The mean distance that flies can travel is 11km and the furthest distance is 100km with assistance from the wind. Survival of flies at the destination will depend on the presence of animals that they can infest.

Prevention of the disease in Australia

Australia is free of the disease and the main control activity is constant surveillance for adult screw worm fly at ports and in the north of Australia. Queensland livestock owners and private veterinarians can assist by reporting and submitting any suspicious flies or larvae. Sampling kits are available from your local Biosecurity Inspector. The larvae should be dropped into water that has just boiled and left for 1-2 minutes to kill them and preserve their shape and colour. They should then be transferred to a container of 70% alcohol, such as methylated spirits. Samples should be sent to a Biosecurity Queensland laboratory for examination and identification. A plastic vial is best for encasing samples and should be packed in a sealed plastic bag to avoid leakage. Pack the inside of the plastic bag with absorbent material such as cotton wool and place the entire parcel in crush-resistant packaging for mailing.

Australia's screw worm fly surveillance border program is delivered by the federal government through the North Australian Quarantine Strategy. The program is designed to minimise the risk of undetected entry of fly struck animals or adult flies from countries to the north of the Torres Strait.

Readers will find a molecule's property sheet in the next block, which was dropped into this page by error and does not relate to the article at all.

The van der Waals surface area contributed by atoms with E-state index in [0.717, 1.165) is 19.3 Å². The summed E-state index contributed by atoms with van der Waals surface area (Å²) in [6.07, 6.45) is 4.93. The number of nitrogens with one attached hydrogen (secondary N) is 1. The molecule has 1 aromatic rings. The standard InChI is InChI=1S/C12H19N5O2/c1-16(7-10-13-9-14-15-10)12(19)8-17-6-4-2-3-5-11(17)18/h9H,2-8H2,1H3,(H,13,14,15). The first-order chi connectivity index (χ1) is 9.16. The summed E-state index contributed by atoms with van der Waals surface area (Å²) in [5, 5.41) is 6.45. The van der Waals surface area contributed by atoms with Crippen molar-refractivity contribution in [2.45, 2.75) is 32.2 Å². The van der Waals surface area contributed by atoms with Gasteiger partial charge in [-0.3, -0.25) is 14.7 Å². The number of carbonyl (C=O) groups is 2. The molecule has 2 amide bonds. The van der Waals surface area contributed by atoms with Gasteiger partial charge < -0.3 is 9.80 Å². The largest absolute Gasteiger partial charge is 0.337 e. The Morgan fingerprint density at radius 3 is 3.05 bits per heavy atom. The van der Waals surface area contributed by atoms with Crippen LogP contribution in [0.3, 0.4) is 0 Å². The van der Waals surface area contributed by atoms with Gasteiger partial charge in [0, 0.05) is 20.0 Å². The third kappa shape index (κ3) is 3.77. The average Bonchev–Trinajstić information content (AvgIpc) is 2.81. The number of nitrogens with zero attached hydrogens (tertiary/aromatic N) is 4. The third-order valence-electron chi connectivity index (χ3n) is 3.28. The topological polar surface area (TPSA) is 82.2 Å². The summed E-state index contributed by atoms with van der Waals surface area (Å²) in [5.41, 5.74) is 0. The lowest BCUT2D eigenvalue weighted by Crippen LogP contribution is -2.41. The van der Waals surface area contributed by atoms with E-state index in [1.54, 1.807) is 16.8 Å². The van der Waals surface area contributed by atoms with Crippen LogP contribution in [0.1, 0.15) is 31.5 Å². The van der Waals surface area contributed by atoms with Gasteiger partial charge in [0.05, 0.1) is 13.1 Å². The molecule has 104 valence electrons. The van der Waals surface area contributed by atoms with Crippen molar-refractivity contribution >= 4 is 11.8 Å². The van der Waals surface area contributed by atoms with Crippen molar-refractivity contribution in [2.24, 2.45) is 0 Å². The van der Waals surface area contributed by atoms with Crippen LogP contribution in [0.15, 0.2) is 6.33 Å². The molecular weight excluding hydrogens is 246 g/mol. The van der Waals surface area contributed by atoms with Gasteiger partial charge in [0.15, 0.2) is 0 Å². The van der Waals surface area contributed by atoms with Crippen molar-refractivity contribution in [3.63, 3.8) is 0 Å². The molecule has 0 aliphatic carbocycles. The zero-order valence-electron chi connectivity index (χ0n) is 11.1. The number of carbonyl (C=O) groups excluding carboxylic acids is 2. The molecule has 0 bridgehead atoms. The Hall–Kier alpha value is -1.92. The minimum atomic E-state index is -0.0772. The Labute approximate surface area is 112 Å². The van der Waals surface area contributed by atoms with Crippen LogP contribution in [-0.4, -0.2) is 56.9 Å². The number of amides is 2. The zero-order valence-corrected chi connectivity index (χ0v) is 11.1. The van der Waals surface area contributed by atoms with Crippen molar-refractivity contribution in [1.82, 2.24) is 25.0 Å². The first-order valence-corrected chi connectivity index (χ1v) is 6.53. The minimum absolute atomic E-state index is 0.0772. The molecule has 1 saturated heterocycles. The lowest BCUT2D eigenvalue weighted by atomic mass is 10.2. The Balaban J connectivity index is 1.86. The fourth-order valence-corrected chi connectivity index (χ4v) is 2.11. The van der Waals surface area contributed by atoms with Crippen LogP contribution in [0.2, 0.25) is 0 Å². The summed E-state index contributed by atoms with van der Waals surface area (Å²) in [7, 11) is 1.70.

Fly traps are positioned at the sea ports to trap adult flies from overseas vessels. In 1988, several adult Old World SWF were trapped in an empty livestock vessel in Darwin harbour. The vessel had just returned from delivering cattle to Brunei. In 1992, New World SWF larvae were identified in a lesion on the back of the head of a person who had just returned to Australia from a visit to Brazil and Argentina.

Control of the disease in animals

If screw worm fly were to reach Australia, it could have a devastating effect on wild and domestic animals in the northern areas. The fly would be difficult to control, especially as adults are free flying and can disperse over large distances. Spread of the fly could be rapid if it is not detected early.

Control measures will include:

  • quarantine and movement controls to prevent movement of infested animals
  • decontamination and disinfection of larval-contaminated areas
  • frequent mustering to treat affected animals with chemical insecticides or pesticides
  • tracing and surveillance to determine the extent and distribution of the fly
  • zoning to define infected and disease-free areas.

Eradication programs have been successfully carried out in other countries using the sterile insect technique.

Can people get the disease?

People who travel overseas can be infested with screwworm fly larvae. Any maggot infested wounds, especially in someone who has just returned from abroad, should be reported to a doctor or a health unit. Infested wounds should be cleaned and treated immediately to prevent spread of the pest.

Last updated 06 February 2013